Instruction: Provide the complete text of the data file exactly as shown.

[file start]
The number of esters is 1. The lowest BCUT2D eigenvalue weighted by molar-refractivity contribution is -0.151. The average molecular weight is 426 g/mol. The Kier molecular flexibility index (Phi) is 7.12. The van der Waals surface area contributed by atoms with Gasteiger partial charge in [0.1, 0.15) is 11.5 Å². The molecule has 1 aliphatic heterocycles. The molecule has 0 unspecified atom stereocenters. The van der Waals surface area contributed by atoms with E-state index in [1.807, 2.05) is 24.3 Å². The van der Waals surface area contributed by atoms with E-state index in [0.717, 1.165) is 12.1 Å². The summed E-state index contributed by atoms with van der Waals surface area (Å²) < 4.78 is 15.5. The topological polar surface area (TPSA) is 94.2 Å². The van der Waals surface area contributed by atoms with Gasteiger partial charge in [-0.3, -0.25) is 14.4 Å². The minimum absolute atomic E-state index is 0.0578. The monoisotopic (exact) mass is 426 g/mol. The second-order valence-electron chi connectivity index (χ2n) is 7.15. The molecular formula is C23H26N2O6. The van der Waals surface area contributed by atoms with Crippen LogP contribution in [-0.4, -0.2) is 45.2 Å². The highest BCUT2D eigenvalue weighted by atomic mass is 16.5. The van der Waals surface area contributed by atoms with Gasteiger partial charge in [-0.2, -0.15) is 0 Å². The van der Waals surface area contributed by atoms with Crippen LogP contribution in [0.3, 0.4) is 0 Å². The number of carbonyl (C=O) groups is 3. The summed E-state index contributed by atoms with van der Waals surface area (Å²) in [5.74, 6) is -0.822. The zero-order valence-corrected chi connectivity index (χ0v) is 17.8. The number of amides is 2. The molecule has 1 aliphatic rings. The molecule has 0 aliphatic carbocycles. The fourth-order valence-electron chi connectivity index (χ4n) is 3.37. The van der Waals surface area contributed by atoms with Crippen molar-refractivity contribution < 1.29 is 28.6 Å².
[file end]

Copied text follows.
The number of esters is 1. The lowest BCUT2D eigenvalue weighted by molar-refractivity contribution is -0.151. The average molecular weight is 426 g/mol. The Kier molecular flexibility index (Phi) is 7.12. The van der Waals surface area contributed by atoms with Gasteiger partial charge in [0.1, 0.15) is 11.5 Å². The molecule has 1 aliphatic heterocycles. The molecule has 0 unspecified atom stereocenters. The van der Waals surface area contributed by atoms with E-state index in [1.807, 2.05) is 24.3 Å². The van der Waals surface area contributed by atoms with E-state index in [0.717, 1.165) is 12.1 Å². The summed E-state index contributed by atoms with van der Waals surface area (Å²) < 4.78 is 15.5. The topological polar surface area (TPSA) is 94.2 Å². The van der Waals surface area contributed by atoms with Gasteiger partial charge in [-0.3, -0.25) is 14.4 Å². The minimum absolute atomic E-state index is 0.0578. The monoisotopic (exact) mass is 426 g/mol. The second-order valence-electron chi connectivity index (χ2n) is 7.15. The molecular formula is C23H26N2O6. The van der Waals surface area contributed by atoms with Crippen LogP contribution in [-0.4, -0.2) is 45.2 Å². The highest BCUT2D eigenvalue weighted by atomic mass is 16.5. The van der Waals surface area contributed by atoms with Gasteiger partial charge in [-0.2, -0.15) is 0 Å². The van der Waals surface area contributed by atoms with Crippen LogP contribution in [0.3, 0.4) is 0 Å². The number of carbonyl (C=O) groups is 3. The summed E-state index contributed by atoms with van der Waals surface area (Å²) in [5.74, 6) is -0.822. The zero-order valence-corrected chi connectivity index (χ0v) is 17.8. The number of amides is 2. The molecule has 1 aliphatic rings. The molecule has 0 aliphatic carbocycles. The fourth-order valence-electron chi connectivity index (χ4n) is 3.37. The van der Waals surface area contributed by atoms with Crippen molar-refractivity contribution < 1.29 is 28.6 Å².